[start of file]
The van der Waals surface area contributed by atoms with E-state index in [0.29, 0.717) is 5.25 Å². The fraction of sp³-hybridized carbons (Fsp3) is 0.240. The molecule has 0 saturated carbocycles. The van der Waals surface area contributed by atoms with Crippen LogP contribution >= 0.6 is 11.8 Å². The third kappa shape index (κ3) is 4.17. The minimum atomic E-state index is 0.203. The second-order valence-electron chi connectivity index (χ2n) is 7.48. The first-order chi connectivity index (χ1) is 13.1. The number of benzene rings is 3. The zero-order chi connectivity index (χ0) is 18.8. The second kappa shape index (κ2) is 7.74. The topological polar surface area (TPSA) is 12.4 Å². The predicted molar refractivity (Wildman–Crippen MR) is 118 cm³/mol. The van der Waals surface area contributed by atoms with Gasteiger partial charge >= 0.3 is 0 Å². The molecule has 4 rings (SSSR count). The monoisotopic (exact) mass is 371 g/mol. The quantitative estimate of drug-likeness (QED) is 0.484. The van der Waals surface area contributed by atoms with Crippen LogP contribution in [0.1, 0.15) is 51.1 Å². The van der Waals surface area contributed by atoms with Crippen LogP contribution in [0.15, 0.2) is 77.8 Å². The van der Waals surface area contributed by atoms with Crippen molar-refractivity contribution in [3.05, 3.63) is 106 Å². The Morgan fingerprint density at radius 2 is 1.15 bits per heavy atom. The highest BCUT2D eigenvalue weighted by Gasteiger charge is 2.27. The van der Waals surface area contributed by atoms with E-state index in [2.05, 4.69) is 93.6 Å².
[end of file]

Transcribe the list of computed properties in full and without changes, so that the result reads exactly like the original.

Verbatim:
The van der Waals surface area contributed by atoms with E-state index in [0.29, 0.717) is 5.25 Å². The fraction of sp³-hybridized carbons (Fsp3) is 0.240. The molecule has 0 saturated carbocycles. The van der Waals surface area contributed by atoms with Crippen LogP contribution >= 0.6 is 11.8 Å². The third kappa shape index (κ3) is 4.17. The minimum atomic E-state index is 0.203. The second-order valence-electron chi connectivity index (χ2n) is 7.48. The first-order chi connectivity index (χ1) is 13.1. The number of benzene rings is 3. The zero-order chi connectivity index (χ0) is 18.8. The second kappa shape index (κ2) is 7.74. The topological polar surface area (TPSA) is 12.4 Å². The predicted molar refractivity (Wildman–Crippen MR) is 118 cm³/mol. The van der Waals surface area contributed by atoms with Gasteiger partial charge >= 0.3 is 0 Å². The molecule has 4 rings (SSSR count). The monoisotopic (exact) mass is 371 g/mol. The quantitative estimate of drug-likeness (QED) is 0.484. The van der Waals surface area contributed by atoms with Crippen LogP contribution in [0.1, 0.15) is 51.1 Å². The van der Waals surface area contributed by atoms with Crippen LogP contribution in [0.15, 0.2) is 77.8 Å². The van der Waals surface area contributed by atoms with Crippen molar-refractivity contribution in [3.05, 3.63) is 106 Å². The Morgan fingerprint density at radius 2 is 1.15 bits per heavy atom. The highest BCUT2D eigenvalue weighted by Gasteiger charge is 2.27. The van der Waals surface area contributed by atoms with E-state index in [2.05, 4.69) is 93.6 Å².